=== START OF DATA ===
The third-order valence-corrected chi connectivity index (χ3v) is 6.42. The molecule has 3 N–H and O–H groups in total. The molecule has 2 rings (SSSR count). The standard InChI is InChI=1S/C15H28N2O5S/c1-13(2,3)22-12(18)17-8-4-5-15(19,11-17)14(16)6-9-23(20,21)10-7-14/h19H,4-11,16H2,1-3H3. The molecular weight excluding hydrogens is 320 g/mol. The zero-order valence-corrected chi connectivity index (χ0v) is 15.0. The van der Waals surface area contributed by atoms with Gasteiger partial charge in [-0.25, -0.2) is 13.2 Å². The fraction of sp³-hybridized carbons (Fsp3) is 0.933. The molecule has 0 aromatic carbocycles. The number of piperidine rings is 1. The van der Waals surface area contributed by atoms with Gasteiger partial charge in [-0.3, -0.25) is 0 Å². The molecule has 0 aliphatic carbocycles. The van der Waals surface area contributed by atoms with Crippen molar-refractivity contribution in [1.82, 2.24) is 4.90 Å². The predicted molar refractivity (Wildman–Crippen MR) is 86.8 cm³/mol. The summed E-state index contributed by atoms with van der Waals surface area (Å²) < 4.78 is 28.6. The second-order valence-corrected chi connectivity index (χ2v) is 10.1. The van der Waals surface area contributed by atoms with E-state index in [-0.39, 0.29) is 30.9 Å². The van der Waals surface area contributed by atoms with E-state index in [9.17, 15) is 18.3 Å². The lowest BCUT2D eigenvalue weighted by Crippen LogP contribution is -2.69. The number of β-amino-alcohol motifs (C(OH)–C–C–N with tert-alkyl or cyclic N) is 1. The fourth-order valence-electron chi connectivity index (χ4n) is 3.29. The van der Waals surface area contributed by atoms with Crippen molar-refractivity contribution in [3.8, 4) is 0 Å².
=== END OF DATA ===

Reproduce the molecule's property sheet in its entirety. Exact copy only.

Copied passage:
The third-order valence-corrected chi connectivity index (χ3v) is 6.42. The molecule has 3 N–H and O–H groups in total. The molecule has 2 rings (SSSR count). The standard InChI is InChI=1S/C15H28N2O5S/c1-13(2,3)22-12(18)17-8-4-5-15(19,11-17)14(16)6-9-23(20,21)10-7-14/h19H,4-11,16H2,1-3H3. The molecular weight excluding hydrogens is 320 g/mol. The zero-order valence-corrected chi connectivity index (χ0v) is 15.0. The van der Waals surface area contributed by atoms with Gasteiger partial charge in [-0.25, -0.2) is 13.2 Å². The fraction of sp³-hybridized carbons (Fsp3) is 0.933. The molecule has 0 aromatic carbocycles. The number of piperidine rings is 1. The van der Waals surface area contributed by atoms with Gasteiger partial charge in [-0.3, -0.25) is 0 Å². The molecule has 0 aliphatic carbocycles. The van der Waals surface area contributed by atoms with Crippen molar-refractivity contribution in [1.82, 2.24) is 4.90 Å². The predicted molar refractivity (Wildman–Crippen MR) is 86.8 cm³/mol. The summed E-state index contributed by atoms with van der Waals surface area (Å²) < 4.78 is 28.6. The second-order valence-corrected chi connectivity index (χ2v) is 10.1. The van der Waals surface area contributed by atoms with E-state index in [-0.39, 0.29) is 30.9 Å². The van der Waals surface area contributed by atoms with E-state index in [9.17, 15) is 18.3 Å². The lowest BCUT2D eigenvalue weighted by Crippen LogP contribution is -2.69. The number of β-amino-alcohol motifs (C(OH)–C–C–N with tert-alkyl or cyclic N) is 1. The fourth-order valence-electron chi connectivity index (χ4n) is 3.29. The van der Waals surface area contributed by atoms with Crippen molar-refractivity contribution in [3.8, 4) is 0 Å².